With the long, drawn-out demise of the incandescent light bulb still occurring, today’s consumers are faced with a choice between LEDs (light-emitting diodes), CFLs (compact fluorescent lamps) and halogen bulbs, to illuminate their homes and businesses. But which type of bulb represents their best option? That’s what we intend to find out in this LED Monkey article, so read on…

LEDs vs. Incandescent Bulbs and Halogens

We used to measure the brightness of conventional incandescent and halogen bulbs in Watts. This meant that if you wanted a brighter bulb, you bought one with a higher wattage. Consequently, a brighter bulb such as a 100-Watt would could cost a great deal more to run than a relatively dim one like a 25-Watt or 40-Watt.

Then, when low-voltage LEDs started to become more prevalent, that measurement became all but meaningless and was replaced by “Lumens”. A simple way to remember it is Lumens = Light Output. Lumens are an actual measurement of a bulb’s brilliance or “luminosity”, whereas Watts simply measure the amount of power it consumes.

Below, you’ll see a table which illustrates the amount of energy in Watts that an incandescent bulb and an LED typically require to generate a similar number of Lumens.

Number of Lumens

LED Bulb (Watts)

Incandescent Bulb (Watts)

27

0.75 7

80

1.5 10

120

2 – 3 15

180

2 – 3 25

450

4 – 5 40

800

8 – 12 60

1100

12 – 15 75

1600

15 - 19 100

As you can see, LED Light Bulbs require far fewer Watts than their Incandescent counterparts, yet they’re able to generate the same amount of brightness. This means, by switching to LED as your main source of illumination, you’ll save up to 90% on your electricity bill.

The Lifespan of LEDs compared with other types of bulb

Another significant factor in the demise of the incandescent light bulb has definitely been its short lifespan, in comparison with newer forms of LED technology. Indeed, for a number of years, we considered CFLs to be the most cost-effective type of bulb, because they lasted up to 10 times as long as an incandescent.

However, as you’ll see from the table below, LEDs rule-the-roost as far as longevity is concerned!

Type of Bulb

Expected Lifespan (In Hours)

Incandescent

750 – 2000

Halogen

2,000 – 4,000

CFL

8,000 – 20,000

Fluorescent

20,000 – 30,000

LED

35,000 – 50,000

In light of the information in the table above, here’s a brief run-down of the longevity of the various types of light bulb.

Incandescent Bulbs

Incandescents generally have the shortest lifespan of any type of light bulb. Indeed, they’ll normally need to be replaced after around 1,500 hours of use.

However, many people still find them appealing thanks to the relaxing warmth of their light.

As we’ll discover later, LEDs are able to replicate this “warm white” light very faithfully, making them an ideal replacement for incandescent bulbs.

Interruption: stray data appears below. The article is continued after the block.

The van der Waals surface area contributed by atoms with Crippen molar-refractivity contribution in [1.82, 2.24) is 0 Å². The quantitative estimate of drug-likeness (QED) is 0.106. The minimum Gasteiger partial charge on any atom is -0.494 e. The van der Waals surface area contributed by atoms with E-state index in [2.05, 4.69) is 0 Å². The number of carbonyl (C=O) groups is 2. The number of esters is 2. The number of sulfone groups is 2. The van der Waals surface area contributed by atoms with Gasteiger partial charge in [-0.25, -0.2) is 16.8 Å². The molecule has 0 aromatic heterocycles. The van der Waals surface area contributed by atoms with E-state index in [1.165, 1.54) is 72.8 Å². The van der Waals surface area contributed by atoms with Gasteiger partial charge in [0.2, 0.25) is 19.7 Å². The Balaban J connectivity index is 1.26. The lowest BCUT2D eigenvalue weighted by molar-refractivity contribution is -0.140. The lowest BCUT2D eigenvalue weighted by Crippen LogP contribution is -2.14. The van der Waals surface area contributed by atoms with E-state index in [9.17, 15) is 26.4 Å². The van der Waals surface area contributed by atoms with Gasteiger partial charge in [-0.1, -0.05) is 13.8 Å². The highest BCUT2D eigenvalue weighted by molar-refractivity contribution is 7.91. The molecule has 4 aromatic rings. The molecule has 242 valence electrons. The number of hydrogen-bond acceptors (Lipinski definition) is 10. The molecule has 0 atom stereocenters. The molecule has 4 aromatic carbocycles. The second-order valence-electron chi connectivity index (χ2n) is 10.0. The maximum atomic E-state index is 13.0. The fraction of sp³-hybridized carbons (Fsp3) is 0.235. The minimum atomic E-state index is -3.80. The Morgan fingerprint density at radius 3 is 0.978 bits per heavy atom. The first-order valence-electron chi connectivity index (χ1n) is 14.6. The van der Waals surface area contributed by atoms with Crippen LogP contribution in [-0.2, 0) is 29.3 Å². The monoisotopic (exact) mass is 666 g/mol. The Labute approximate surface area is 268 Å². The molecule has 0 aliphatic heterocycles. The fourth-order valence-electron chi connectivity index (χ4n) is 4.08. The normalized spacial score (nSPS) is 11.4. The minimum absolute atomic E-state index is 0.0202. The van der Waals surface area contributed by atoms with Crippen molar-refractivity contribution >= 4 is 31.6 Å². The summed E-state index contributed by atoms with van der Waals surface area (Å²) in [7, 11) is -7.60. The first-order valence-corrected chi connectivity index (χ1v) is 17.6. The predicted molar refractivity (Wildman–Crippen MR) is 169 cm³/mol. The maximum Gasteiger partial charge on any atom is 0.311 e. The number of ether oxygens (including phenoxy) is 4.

Halogen Bulbs

A slightly more energy-efficient and cost-effective bulb than the incandescent, the halogen will work for up to twice the length of time, while retaining its white, penetrative light until the end of its 2,000 to 4,000 hr life.

While this clinical “cool white” light is useful for carrying out close-work and tasks, LEDs are able to emulate it very successfully, and for a lot longer! Add to this the fact that halogen light sources are due to be phased out in the UK and you’ll appreciate why so many people are switching to LED.

Compact Fluorescent Lamps

Unlike LEDs which come on instantaneously, CFLs (pictured, left) can take a while to warm up and achieve full brightness. However, they’re known to work for quite a long time between replacements, typically lasting from 8,000 to 20,000 hours.

Unfortunately, the harmful element Mercury is an essential part of the CFL’s makeup. When an electric current is driven through a CFL containing mercury vapour, UV light is produced that excites a fluorescent phosphor coating, which then emits visible light.

On average, CFLs contain about four milligrams of mercury, which can be released into the water supply and the soil when it’s broken. LEDs contain no mercury and are therefore a much more environmentally-friendly lighting option.

Fluorescents

Fluorescent lights and tubes are a long-lasting option, being able to function for anywhere from 20,000 to 30,000 hours. They are best suited to locations in which they’ll be left switched on for consistent periods of time, such as offices or popular areas of the home like the kitchen or garage.

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Fluorescent light bulbs and tubes do, however, have a couple of fatal flaws - they’re prone to flickering which can cause eye-strain and headaches, and they create an incessant buzzing sound which is just plain infuriating! Fortunately, LED replacements are available in the form of LED T5 and T8 tubes, neither of which flicker or buzz!

LEDs

LEDs are, by far, the longest-lasting type of light bulb, working for years longer than their more traditional counterparts. And they’re available in a variety base types, so they can easily retrofit into your existing fittings.

They also come in different colour temperatures, which means you can use them to individually tailor the lighting ambience of your environment to suit its function.

Indeed, people have begun to realise just how versatile a choice of colour makes their LED bulbs, opting for the Warm White (2700 – 3000K) for living and family rooms like the lounge, Cool White (6000K) for bathrooms and kitchens, and Daylight (4000K) for offices and living spaces, too!

Give Us a Call!

If you require any further information about the benefits of LED Lighting, please don’t hesitate to give us a call here at LED Monkey HQ!

You can reach us on 0800 999 7797. Or, you can e-mail us at: marketing@ledmonkey.com.

You can also find us on our Facebook, Twitter, Instagram and LinkedIn social media pages. Here, your enquiry will receive a very swift response.